Brent L. Winner

Associate Research Scientist at Florida Fish and Wildlife Conservation Commission

620 South Meridian Street, Tallahassee, Florida, United States
Florida Fish and Wildlife Conservation Commission
HQ Phone:
(850) 488-4676
Wrong Brent Winner?

Last Updated 5/10/2017

General Information

Employment History

Marine Biologist  - Florida Marine Research Institute

Boat Captain  - FFWCC


bachelors' degree  - zoology , Iowa State University

masters' degree  - marine biology , University of North Carolina at Wilmington


Shark Technical Committee  - Atlantic States Marine Fisheries Commission

Web References  

Florida Keys Boating Magazine :: People More Dangerous to Sharks than Vice Versa

Brent Winner, a scientist at the Florida Fish and Wildlife Conservation Commission's Fish
and Wildlife Research Institute, noted that people harvest an estimated 100 million sharks annually worldwide. Scientific data show that many shark populations have been dramatically reduced by almost 50 percent over the past 25 years," Winner said. "The pores detect the presence of electric fields produced by all living creatures in the sea," Winner said. "It is one of the few sharks that may inhabit fresh water," Winner said. "It sometimes ventures hundreds of miles inland via coastal river systems. "This is one of the more dangerous shark species, accounting for the third-highest number of attacks on humans," Winner added. Now, harvest is prohibited on more than 20 shark species in both state and federal waters," Winner said.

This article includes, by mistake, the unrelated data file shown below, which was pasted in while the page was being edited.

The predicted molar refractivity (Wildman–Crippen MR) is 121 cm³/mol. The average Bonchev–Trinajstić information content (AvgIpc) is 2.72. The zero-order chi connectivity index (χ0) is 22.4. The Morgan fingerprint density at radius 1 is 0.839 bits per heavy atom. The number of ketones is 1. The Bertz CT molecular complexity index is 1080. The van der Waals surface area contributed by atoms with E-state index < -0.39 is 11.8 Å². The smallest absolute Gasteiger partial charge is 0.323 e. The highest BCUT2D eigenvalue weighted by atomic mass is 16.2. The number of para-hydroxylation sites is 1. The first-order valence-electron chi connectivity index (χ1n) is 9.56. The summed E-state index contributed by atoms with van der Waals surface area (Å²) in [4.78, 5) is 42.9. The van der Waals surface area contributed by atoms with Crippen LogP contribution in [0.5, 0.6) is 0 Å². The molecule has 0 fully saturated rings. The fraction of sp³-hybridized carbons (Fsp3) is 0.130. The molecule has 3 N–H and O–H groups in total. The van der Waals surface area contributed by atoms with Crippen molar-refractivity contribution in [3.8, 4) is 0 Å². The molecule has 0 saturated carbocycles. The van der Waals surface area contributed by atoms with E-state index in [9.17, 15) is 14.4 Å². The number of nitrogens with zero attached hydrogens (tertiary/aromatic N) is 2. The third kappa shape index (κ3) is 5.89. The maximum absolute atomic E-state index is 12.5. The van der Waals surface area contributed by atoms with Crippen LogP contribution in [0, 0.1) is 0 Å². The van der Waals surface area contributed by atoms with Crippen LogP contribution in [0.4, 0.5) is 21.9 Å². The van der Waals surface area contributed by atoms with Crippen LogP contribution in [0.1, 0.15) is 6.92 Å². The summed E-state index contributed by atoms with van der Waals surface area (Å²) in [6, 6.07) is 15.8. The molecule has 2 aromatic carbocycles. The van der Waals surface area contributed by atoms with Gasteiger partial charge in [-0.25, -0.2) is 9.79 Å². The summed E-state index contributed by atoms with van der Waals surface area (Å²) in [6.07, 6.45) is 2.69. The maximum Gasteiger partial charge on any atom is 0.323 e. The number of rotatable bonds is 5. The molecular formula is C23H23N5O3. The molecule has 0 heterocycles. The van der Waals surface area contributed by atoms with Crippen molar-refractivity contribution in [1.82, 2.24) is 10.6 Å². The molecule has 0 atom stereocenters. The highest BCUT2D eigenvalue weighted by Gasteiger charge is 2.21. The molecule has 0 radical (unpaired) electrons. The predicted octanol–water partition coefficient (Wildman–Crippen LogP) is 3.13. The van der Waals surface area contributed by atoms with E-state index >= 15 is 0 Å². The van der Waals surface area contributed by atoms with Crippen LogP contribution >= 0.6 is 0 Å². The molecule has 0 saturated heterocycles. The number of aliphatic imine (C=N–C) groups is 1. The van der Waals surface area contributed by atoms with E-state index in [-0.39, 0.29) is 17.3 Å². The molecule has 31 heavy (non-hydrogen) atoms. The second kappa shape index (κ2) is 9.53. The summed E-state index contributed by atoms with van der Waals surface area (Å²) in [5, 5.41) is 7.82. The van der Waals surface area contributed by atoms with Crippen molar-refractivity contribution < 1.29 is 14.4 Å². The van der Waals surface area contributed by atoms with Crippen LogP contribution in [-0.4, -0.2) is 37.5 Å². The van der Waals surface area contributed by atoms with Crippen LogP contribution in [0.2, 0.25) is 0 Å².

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Brent Winner | Shark-Con

Brent Winner
Brent Winner Brent L. Winner has been a fisheries scientist with the Florida Fish and Wildlife Conservation Commission for over 25 years. He received his bachelors' degree in zoology from Iowa State University and his masters' degree in marine biology, specializing in sharks, from the University of North Carolina at Wilmington. He's caught, studied, and published scientific papers on a variety of Florida fish species including red drum, snook, sheepshead, snapper/grouper species, and sharks and rays.

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Education | Saint Augustine Beach Police

"It's very important for people who visit Florida waters to be aware of their surroundings, understand the relative risks, and be educated on various shark issues such as behavior, biology and fisheries," says Brent Winner, scientist for the Florida Fish and Wildlife Conservation Commission's (FWC) Fish and Wildlife Research Institute (FWRI).
In the over 400 million years that sharks and their ancestors have roamed Florida waters, their role in their environment has changed very little.

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